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June 30, 2006

Young looking to help out on line

The first thing you notice about Kevin Young is his enormous size.

At 6-foot-5, 330 pounds, he's big. Very big.

In football, though, merely possessing a large body isn't enough. You must have a mean streak, a warrior mentality, as well in order to succeed.

Young has that, too.

Put those two ingredients together and you have the recipe for an accomplished offensive lineman.

South Carolina coach Steve Spurrier is relying on Young and possibly two or three others from USC's stellar offensive line class to contribute this season and help solidify an offensive line unit that had just seven scholarship players available for spring practice.

Young said he will be ready to go when he's called upon.

"The possibilities of playing this season are good because right now they need a right guard and that's where they want me to play," Young said. "I'm going to try as hard as I can to get the job done and get the position. I want to work hard. I definitely want to play as a freshman."

But Young clearly understands he will have to battle for a spot on the two-deep depth chart, that nothing is conceded to players at the major college level.

Everything must be earned.

"Right now we all look good on paper, we all look good on the internet," Young said. "It's all about hard work. We're all great players but it's going to come down to who is going to fight for the position."

Early playing time was one of the key factors that attracted him to USC, said Young, who arrived in Columbia on Tuesday for orientation.

He will take one or two classes during the second session of summer school.

"I want to try to get into the business program," Young said.

The coaches want him down to 325 pounds when the season starts, meaning he must drop five pounds over the next eight weeks.

Although Young graduated from a small school - Catholic High School in Clearwater, Fla. - he was rated a four-star prospect and ranked as the No. 20 offensive tackle in the nation by Rivals.com.

Young is part of a heralded freshman class that Spurrier will seek to construct the foundation of future success. Young understands much is expected from the group of 2006 signees.

"This is definitely a big year for Coach Spurrier and the entire Gamecock team," Young said. "We're hoping to come in and get the job done and see what we can do."

Young played in the California-Florida All-Star game along with fellow USC OL signee Seaver Brown from Countryside High School in Clearwater, Fla. The Florida players spent the week touring Disneyland and other tourist attractions in Southern California before blanking the Golden Staters, 20-0, on New Year's Eve in the annual showdown at Cal State-Fullerton.

Mother Nature, though, didn't cooperate on game day.

"It was one of the worst football playing conditions you will ever see," Young said. "It was freezing. It was pouring. It was muddy. But at the same time it was still fun. I got to meet some great players that will probably do some great things in college. I had a great time out there. It was just horrible on game day."

Young and Brown spent part of the spring and early summer training together in Clearwater. Young and Brown will also room together at USC, along with Hutch Eckerson and Chris Smelley.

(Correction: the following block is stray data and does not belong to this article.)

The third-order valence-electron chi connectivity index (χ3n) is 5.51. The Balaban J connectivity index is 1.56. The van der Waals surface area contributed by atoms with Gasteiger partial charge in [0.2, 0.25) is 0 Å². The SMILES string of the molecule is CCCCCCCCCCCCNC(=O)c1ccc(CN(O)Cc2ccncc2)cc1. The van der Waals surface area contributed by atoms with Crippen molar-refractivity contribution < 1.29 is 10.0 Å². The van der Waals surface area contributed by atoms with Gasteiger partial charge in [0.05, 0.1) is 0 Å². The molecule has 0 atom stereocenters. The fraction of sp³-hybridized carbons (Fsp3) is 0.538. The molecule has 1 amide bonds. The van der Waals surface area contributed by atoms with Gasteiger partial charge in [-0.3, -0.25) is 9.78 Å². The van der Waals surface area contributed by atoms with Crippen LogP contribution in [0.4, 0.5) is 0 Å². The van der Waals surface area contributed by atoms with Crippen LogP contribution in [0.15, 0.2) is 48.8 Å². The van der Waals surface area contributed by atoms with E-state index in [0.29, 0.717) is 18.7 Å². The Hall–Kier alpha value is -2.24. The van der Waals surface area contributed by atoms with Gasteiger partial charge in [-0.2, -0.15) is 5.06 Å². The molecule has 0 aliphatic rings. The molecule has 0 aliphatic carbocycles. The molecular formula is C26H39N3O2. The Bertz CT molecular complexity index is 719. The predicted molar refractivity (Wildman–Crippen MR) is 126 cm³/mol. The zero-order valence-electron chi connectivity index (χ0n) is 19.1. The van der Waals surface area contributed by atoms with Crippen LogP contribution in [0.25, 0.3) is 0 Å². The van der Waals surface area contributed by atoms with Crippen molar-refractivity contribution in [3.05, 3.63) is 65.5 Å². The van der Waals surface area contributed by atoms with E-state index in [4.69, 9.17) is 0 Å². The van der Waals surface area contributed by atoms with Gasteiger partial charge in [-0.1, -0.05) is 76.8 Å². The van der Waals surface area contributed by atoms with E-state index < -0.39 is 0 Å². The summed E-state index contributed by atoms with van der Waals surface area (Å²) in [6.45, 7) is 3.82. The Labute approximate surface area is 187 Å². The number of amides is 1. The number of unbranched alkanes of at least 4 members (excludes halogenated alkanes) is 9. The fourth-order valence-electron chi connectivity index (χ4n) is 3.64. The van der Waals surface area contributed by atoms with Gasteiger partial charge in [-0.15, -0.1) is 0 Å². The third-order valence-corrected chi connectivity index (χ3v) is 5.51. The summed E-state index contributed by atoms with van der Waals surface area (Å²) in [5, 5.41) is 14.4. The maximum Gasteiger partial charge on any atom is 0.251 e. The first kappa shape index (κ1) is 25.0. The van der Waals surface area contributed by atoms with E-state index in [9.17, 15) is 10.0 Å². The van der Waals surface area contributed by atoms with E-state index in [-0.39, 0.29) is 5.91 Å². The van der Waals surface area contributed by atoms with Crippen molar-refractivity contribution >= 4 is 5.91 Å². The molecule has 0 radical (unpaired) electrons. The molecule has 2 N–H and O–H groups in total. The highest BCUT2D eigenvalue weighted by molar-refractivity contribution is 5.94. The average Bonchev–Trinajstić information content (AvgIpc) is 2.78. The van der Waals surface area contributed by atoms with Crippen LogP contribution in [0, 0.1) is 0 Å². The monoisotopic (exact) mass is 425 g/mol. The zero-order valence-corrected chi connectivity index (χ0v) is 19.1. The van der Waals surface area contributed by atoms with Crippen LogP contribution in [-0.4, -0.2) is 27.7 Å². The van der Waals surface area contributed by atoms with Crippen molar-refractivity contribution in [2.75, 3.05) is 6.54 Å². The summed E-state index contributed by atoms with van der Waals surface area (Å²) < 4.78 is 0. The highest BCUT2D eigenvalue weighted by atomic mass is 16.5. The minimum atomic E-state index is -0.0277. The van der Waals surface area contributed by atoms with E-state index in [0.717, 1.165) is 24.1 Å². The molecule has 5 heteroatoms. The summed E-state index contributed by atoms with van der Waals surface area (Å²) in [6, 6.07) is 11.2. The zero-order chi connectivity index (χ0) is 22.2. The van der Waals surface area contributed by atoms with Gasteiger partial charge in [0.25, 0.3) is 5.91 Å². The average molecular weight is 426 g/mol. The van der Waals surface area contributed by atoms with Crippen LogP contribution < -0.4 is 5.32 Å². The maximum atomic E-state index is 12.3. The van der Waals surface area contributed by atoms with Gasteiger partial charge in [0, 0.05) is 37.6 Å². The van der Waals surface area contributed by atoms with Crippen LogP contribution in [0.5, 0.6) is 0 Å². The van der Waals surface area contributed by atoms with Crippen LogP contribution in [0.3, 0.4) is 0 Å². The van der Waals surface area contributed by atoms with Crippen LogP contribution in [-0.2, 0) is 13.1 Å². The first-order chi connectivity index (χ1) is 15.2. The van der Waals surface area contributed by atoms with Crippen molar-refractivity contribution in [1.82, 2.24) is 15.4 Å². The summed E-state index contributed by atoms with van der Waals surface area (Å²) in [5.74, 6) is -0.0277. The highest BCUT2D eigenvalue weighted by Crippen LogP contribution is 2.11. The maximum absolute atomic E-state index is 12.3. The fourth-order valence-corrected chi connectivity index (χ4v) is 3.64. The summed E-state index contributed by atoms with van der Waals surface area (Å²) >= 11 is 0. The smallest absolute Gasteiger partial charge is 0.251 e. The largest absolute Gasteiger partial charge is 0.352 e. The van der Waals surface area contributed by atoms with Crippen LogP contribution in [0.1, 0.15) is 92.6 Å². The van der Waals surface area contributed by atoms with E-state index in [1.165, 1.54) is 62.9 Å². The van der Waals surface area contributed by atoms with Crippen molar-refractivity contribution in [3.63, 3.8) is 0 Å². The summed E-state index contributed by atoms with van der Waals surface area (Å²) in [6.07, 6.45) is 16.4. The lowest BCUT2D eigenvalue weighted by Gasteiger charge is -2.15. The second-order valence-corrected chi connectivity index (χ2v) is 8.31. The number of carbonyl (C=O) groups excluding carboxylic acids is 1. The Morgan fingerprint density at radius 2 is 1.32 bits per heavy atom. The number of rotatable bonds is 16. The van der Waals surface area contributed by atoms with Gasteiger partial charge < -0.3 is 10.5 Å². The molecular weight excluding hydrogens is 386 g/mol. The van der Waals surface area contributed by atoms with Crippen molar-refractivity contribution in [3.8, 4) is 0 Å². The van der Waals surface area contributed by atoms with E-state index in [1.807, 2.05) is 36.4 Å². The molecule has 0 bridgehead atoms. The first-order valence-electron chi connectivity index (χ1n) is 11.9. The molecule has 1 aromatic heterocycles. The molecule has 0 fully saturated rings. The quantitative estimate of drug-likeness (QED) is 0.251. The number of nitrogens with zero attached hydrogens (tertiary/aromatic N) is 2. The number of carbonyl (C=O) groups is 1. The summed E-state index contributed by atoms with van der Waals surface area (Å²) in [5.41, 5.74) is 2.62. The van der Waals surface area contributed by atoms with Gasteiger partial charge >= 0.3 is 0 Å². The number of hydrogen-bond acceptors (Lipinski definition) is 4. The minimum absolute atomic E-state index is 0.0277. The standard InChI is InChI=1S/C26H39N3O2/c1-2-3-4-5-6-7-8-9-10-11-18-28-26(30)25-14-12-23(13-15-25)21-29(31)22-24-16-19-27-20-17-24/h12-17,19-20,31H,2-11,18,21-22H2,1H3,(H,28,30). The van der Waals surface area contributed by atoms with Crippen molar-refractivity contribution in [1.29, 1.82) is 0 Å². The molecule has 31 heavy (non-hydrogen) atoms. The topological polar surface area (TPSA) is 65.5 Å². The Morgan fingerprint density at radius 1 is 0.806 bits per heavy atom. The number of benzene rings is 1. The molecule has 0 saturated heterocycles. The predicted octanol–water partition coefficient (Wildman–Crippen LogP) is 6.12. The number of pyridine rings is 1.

"We've been doing conditioning four days a week with sprints and agility drills and the other three days we've been doing strictly weights," Young said. "We've been doing a lot of running. I've been doing more than what the (workout plan provided by USC) asks for as far as the running. It's rough because it's been pretty hot down here. But I'm definitely trying to run more."

Young hopes his hard work will pay off when he joins the summer conditioning workouts early next week.

"The game is a lot faster and a lot more difficult at the SEC level," Young said. "Getting adjusted to that kind of standard will be tough but it's something you just have to overcome. At first it may be a little difficult."

Young was beloved at Catholic High School for the intensity and ill-natured demeanor he brought to the football field. Young broke his wrist early in the 2005 season but had a cast put on it and never missed a down. Later, he suffered a fractured ankle in a state playoff game but kept on playing after it was heavily taped up.

"Kevin plays with great intensity and nastiness," Catholic High School coach Michael Jalazo said. "It is almost like a warrior mentality. He has a great work ethic and comes from a good family. He is very humble and appreciates what he has."

Given his immense talent, it's no surprise numerous schools knocked on Young's door. In the end, Young turned down scholarship offers from in-state powers Florida State and Miami to sign with the Gamecocks.

Young still faces questions from people in Clearwater inquiring into his decision to leave the state.

"They've asked me a lot of questions," Young said. "The one thing I love about South Carolina is the fans and the fact that they're the underdog. They're coming back fast, which is what I really like. I wanted to go to a school that hasn't won much yet and definitely get the job done. I wanted to make history."

Like most of the other USC players hailing from the Sunshine State, Young is looking forward to the showdown on Nov. 11 against Florida in The Swamp.

"Some of my friends are saying that Coach Spurrier and the Gamecocks can't beat the Gators again," Young said. "But a lot of them think he's in the perfect place. He's an offensive genius. He can take less talented players and still beat teams like Florida and Tennessee. He's a great coach."

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